Koch On Film


By Ed Koch

“A Prairie Home Companion” (-)

I did not enjoy this movie, but many will simply because it was directed by the icon, Robert Altman. Although Altman has directed terrific films like “Nashville,” he has made terrible ones like “Quintet” as well. 

The film has no substance, and I found nothing in it to admire or recall after I left the theater. There are many individual skits and turns in the vernacular of the period. At least a half-dozen stars appear in the movie including Woody Harrelson, Meryl Streep, Lily Tomlin, Tommy Lee Jones, Kevin Kline and John C. Reilly, and all of them perform their cameos brilliantly. 

The story is about a radio program broadcast from a theater in St. Paul, Minnesota, which aired until recently to large audiences. The author of “A Prairie Home Companion,” Garrison Keillor, plays himself in the role of G.K., the emcee of the program. Keillor recounts what happened one evening when the new owner of the station sends the Axeman (Tommy Lee Jones) to close the show, because the theater is to be demolished for a parking lot. The characters appear real and are reminiscent of the performers on the Grand Ole Opry show that came out of Nashville, the name of a successful Altman movie, which amused millions across the country with its country music and zaniness. 

The station security guard, Guy (Kevin Kline), turns himself into an Ellery Queen kind of detective character. Rhonda (Lily Tomlin) and Yolanda (Meryl Streep) are singing sisters. Dusty (Woody Harrelson) and Lefty (John C. Reilly) are old singing cowboys right out of vaudeville and burlesque who near the end of the film sing an amusing vulgar ditty. But it is all for naught as far as I was concerned.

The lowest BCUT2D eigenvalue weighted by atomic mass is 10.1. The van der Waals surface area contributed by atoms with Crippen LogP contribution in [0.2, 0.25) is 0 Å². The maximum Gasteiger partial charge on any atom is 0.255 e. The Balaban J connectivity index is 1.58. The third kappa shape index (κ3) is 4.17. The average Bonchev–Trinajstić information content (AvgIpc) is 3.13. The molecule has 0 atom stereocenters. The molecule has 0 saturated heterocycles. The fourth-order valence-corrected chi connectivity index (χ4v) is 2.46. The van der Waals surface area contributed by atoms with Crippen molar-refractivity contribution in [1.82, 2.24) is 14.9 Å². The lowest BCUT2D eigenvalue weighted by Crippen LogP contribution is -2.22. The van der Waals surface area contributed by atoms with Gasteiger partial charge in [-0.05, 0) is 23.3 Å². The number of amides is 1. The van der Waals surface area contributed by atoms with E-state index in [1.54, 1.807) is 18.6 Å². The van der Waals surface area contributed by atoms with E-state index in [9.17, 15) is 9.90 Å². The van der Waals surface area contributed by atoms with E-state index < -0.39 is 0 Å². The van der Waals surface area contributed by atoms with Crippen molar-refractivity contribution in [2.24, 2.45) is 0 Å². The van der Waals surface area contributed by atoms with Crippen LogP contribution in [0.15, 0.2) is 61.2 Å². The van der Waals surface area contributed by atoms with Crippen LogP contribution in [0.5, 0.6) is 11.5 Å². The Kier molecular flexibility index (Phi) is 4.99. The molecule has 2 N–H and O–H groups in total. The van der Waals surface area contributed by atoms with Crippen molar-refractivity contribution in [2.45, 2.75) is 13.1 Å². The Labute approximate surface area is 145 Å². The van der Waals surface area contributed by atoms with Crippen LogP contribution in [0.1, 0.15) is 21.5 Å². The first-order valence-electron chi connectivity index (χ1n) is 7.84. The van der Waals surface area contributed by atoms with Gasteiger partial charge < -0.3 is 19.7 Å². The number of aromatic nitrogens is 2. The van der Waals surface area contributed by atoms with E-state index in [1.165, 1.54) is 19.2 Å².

The reviews of this film that I read were positive. I think it is because the reviewers didn’t want to be tough on the renowned director. I on the other hand continue to tell it as I see it. 

HS said, “I liked the movie. It was basically an old-fashioned variety show the kind you don’t see anymore. At least I understood it, which is more than I could with the more complex Altman films.”

“Loverboy” (-)

Kevin Bacon directed this movie, based on a novel by Victoria Redel, and his wife, Kyra Sedgwick, stars in it. Why Bacon and Sedgwick would lend their enormous talents to this grotesque and unbelievable script is a mystery to me.  Their acting ability is wasted in this film.

Emily (Kyra Sedgwick), a single woman who appears to be in her 30s, deliberately tries to conceive a child. Not wanting to know the father’s identity, she is intimately involved with several relative strangers, and she believes that mixing their sperm will strengthen the child. (A ridiculous thought on her part.) Emily finally has a son, Paul, (Dominic Scott Kay), whom she believes was fathered by a traveling salesman, Paul (Campbell Scott). She home schools young Paul, not wanting anyone from the outside world to touch her child’s life, and she constantly refers to and calls him “loverboy.” 

We see Emily as a young girl in several flashbacks. She is mentally tortured by the bizarre and often sexual public and private behavior of her parents, Marty (Kevin Bacon) and Sybil (Marisa Tomei). Despite the sexual atmosphere and drugged behavior of an uncaring couple vis-à-vis their young daughter, I felt no tension nor did I ever connect with any of the people.    

HS said, “This film should depress anyone who has a mother. The New England scenery can’t save it.”

The script, occasionally sappy acting of Sedgwick, and lack of acting by a peripheral character, Mark (Matt Dillon), add up to a boring film, and the ending defies belief. Find something else to see.